This might be Islands in the Sky by Arthur C Clarke. This novel is one of Clarke's few juvenile novels.
In the story the protagonist (a teenage boy) wins the grand prize in a quiz show, a trip "to any part of the Earth". He chooses as his destination the Inner Station, which is legally classified as part of the Earth. He spends his time with the apprentices on board the station (teenage boys like himself) and joins in their classes and other occupations during his visit. They have their own spaceship which is described thus:
"I don't quite know how to describe the curious vehicle in which we made the trip. It had been constructed out of junk salvaged from other ships, and was really nothing more than a pressurised cylinder, large enough to hold a dozen people. A low powered rocket unit had been bolted to one end, there were a few auxiliary jets for steering, a simple airlock, a radio to keep in touch with the Station - and that was all. This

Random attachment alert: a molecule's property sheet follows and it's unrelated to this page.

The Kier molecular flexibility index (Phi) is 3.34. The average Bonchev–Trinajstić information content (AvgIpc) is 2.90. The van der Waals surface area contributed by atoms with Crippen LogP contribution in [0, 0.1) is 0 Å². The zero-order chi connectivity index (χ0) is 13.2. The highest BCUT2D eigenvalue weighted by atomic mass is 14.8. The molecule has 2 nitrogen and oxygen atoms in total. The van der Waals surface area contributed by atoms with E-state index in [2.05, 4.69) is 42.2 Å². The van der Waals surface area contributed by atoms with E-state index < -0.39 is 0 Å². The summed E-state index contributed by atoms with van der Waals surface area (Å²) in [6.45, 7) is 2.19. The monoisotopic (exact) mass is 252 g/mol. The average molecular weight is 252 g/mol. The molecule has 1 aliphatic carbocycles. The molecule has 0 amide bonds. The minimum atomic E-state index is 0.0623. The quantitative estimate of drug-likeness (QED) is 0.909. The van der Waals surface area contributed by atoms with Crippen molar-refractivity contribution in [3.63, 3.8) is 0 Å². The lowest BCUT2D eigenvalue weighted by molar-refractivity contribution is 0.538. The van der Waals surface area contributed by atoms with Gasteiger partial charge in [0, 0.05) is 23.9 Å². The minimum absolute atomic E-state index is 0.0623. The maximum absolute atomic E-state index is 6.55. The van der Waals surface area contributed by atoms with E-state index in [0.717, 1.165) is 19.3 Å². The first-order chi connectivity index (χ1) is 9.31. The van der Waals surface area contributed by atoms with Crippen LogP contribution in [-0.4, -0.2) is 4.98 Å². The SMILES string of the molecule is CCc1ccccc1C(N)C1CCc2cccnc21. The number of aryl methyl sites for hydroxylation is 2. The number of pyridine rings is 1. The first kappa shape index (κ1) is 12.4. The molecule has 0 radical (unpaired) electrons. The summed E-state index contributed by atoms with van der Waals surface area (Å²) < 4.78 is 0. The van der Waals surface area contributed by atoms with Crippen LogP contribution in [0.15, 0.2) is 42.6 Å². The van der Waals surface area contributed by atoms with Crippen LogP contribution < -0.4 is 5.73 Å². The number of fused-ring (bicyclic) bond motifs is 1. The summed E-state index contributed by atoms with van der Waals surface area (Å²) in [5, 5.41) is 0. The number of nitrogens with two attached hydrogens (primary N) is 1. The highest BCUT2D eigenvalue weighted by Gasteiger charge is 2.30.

peculiar vessel could make the hop across to the 'Morning Star' in about ten minutes, being capable of achieving a top speed of about thirty miles an hour. She had been christened 'The Skylark of Space' - a name apparently taken from a famous old science-fiction story." (Chapter 3)
In terms of your query, it matches:
Golden Age SF story
- Teen Boys
- Living on orbital facility
- build a space ship out of assorted junk
- Hiding it from their parents.
I am pretty sure that the Skylark comes in handy later in the book, but it is a long time since I have read it and I can't find anything on a quick skim of my copy.